LONDON (ICIS)--The Eurozone’s manufacturing sector registered in March its ninth consecutive month in the positive – a level above 50 – with France returning to growth and Germany cooling down slightly, economic analysis firm Markit said on Tuesday.
The final reading of the Purchasing Managers’ Index (PMI) in March stood at 53.0, slightly lower than February’s 53.2. A reading above 50.0 signals expansion whereas below would signal contraction.
The average for the first quarter of 2014 stood at 53.4, the best outcome since the second quarter of 2011.
Chris Williamson, chief economist at Markit, warned however the slight easing in the rate in March raises the risk of production growth weakening further in April.
“Alongside the renewed fall in factory gate prices, signs of slower output and order book growth are a reminder that a self-sustaining recovery is not yet in place and reliant at least in part on price discounting to win sales. Such deflationary signals will continue to spook policymakers and raise the likelihood of further stimulus from the ECB,” said Williamson.
Despite a slower reading for the German economy, the eurozone as a whole benefited from France's PMI of 52.1 – a 33-month high – a return to growth after concerns had grown about the difficulties the French manufacturing sector was having in picking up. In February, France’s PMI stood at 49.7.
Germany, however, seems to have consolidated a trend of slower rate of growth in its manufacturing sector. The German PMI stood at 53.7 in March, a 4-month low on the back of new orders easing, companies reducing output charges and new export orders seeing their slowest pace of expansion since October 2013, according to Markit.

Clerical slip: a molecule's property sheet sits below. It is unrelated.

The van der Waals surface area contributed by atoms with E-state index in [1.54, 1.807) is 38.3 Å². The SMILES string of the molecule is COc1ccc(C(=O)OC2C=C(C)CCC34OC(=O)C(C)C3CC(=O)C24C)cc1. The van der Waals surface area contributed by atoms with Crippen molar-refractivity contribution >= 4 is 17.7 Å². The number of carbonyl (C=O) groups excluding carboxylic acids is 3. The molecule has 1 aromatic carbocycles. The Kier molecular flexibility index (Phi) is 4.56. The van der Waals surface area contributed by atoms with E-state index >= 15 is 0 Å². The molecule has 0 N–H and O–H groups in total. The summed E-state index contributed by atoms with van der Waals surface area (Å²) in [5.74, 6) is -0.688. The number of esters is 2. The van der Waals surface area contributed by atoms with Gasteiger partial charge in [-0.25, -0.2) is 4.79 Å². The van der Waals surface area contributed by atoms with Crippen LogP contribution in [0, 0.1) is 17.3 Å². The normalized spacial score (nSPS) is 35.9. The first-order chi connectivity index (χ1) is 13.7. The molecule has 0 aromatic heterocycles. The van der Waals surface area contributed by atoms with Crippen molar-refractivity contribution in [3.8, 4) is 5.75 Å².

The other two big economies in the eurozone, Italy and Spain, recorded positive PMIs in March.
Italy continued to enjoy an upturn in export orders which helped it achieve a robust output growth, although the effect in manufacturing employment was “negligible”, said Markit. Italy’s PMI stood in March at 52.4, slightly higher than February’s 52.3.
Spain reached a 47-month high in March, with its PMI at 52.8, up from 52.5 in February. Markit said the country’s manufacturing sector had registered “sharper rises in output and new orders” in March although the improvement had no effect on employment, which actually decreased according to Markit.
Outside the eurozone, the UK managed to achieved a PMI of 55.3 in March, almost one percentage point lower than February’s 56.2, “signalling a further cooling of growth from the peaks scaled towards the end of last year,” said Markit.
Nevertheless, the UK’s PMI remains higher than its long-run average of 51.4 and has showed improvement in operating conditions in each of the past 12 months, concluded Markit.